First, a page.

The governess and the freedom of miles

Grose, an older housekeeper Flora, an eight-year-old girl Miles, a ten-year-old boy Story Overveiw At Christmas time, a group of people in an old country home swapped ghost stories.

May 12, Investigating Ambiguity: The century old debate revolving around the 19th century Gothic novella The Turn of the Screw, written by Henry James has long sparked ongoing discussion about the books theme. Various critics take different stances on this matter, but the most prominent argument is by far the apparitionist vs.

Those who follow the apparitionist perspective believe that the novella is a tale in which a newly hired young governess begins to see ghostly entities in the manor of Bly, in which she is responsible for the care of the children of the house, Miles and Flora.

Apparitionists believe the ghosts that the governess sees are in fact the real, evil entities of former house employee Peter Quint and the previous governess Miss Jessel. On the other hand, non-apparitionist followers take the stance that the ghosts are not real beings, but that the governess is simply overcome by insanity.

Yet with both of these arguments, even profounder meanings must be drawn from the reader. These deeper and more complex ideas surrounding the novella are what struck a chord within myself as a reader.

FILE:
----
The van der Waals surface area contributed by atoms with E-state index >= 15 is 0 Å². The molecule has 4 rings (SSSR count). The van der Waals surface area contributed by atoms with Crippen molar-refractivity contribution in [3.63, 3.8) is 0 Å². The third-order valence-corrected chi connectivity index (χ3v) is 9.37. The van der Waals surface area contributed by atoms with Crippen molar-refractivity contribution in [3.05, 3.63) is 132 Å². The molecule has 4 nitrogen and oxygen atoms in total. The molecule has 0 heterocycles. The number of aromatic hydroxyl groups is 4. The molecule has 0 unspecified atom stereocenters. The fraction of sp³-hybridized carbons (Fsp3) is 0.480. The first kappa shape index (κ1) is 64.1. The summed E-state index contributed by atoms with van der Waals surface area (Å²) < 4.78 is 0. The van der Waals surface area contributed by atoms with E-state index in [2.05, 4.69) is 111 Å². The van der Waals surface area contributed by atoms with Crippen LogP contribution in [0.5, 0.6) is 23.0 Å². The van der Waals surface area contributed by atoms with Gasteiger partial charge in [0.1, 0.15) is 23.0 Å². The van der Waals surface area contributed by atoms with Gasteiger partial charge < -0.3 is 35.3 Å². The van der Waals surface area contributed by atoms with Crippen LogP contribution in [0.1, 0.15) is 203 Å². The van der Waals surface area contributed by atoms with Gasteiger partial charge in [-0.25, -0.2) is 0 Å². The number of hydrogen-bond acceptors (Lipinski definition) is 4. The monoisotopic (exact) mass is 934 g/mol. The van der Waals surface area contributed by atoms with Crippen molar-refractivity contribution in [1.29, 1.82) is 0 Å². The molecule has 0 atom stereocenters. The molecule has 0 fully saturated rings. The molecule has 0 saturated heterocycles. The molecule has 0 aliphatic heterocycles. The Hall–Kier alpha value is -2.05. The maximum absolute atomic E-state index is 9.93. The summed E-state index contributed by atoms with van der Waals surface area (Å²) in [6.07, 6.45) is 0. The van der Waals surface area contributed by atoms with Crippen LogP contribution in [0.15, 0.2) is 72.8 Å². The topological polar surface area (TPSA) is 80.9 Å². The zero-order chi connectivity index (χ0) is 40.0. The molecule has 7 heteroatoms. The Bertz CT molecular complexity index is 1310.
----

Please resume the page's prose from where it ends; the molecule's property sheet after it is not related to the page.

The governess and the freedom of miles

While initially reading the novel, my mind swirled with various theories regarding the events of the book. Initially, I questioned the obvious, are the ghosts in fact real or is the governess simply insane? I personally came to the conclusion that the governess was overcome with insanity.

Other critics have attempted to provide their personal theories and approaches, I will expel these to you the reader, in an attempt to compile a multifaceted theory that encompasses the abundant amount of evidence composed by Henry James. Foremost, it is important to note that no single critical theory takes precedence over the next.

My goal is to present to you that although all of these critical essayists are correct in their thoughts, they are not correct independently, as they disregard the other theories set forth.

I aim to prove to you that ALL of the proposals regarding the novella work together to create an interwoven series of derangements that push the governess into a hallucinatory fit.

Grose and the governess. The first intriguing theory set forth by a literary critic is the Marxist theory. This struggle for dominance can be seen amongst the interaction between the governess and a fellow employee, Mrs.

The governess speaks to Mrs. Grose in a sarcastic and insulting tone, in addition to often finishing Mrs. This is due to the fact that Grose is socially and economically below the governess, she feels a sense of superiority over Grose and feels as though her voice is more important and more correct than that of her fellow employee.

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This gives insight into the pressures the governess feels to live up to the standard high society woman that the house master expects her to live up to. Could this ever present pressure have pushed the governess towards insanity?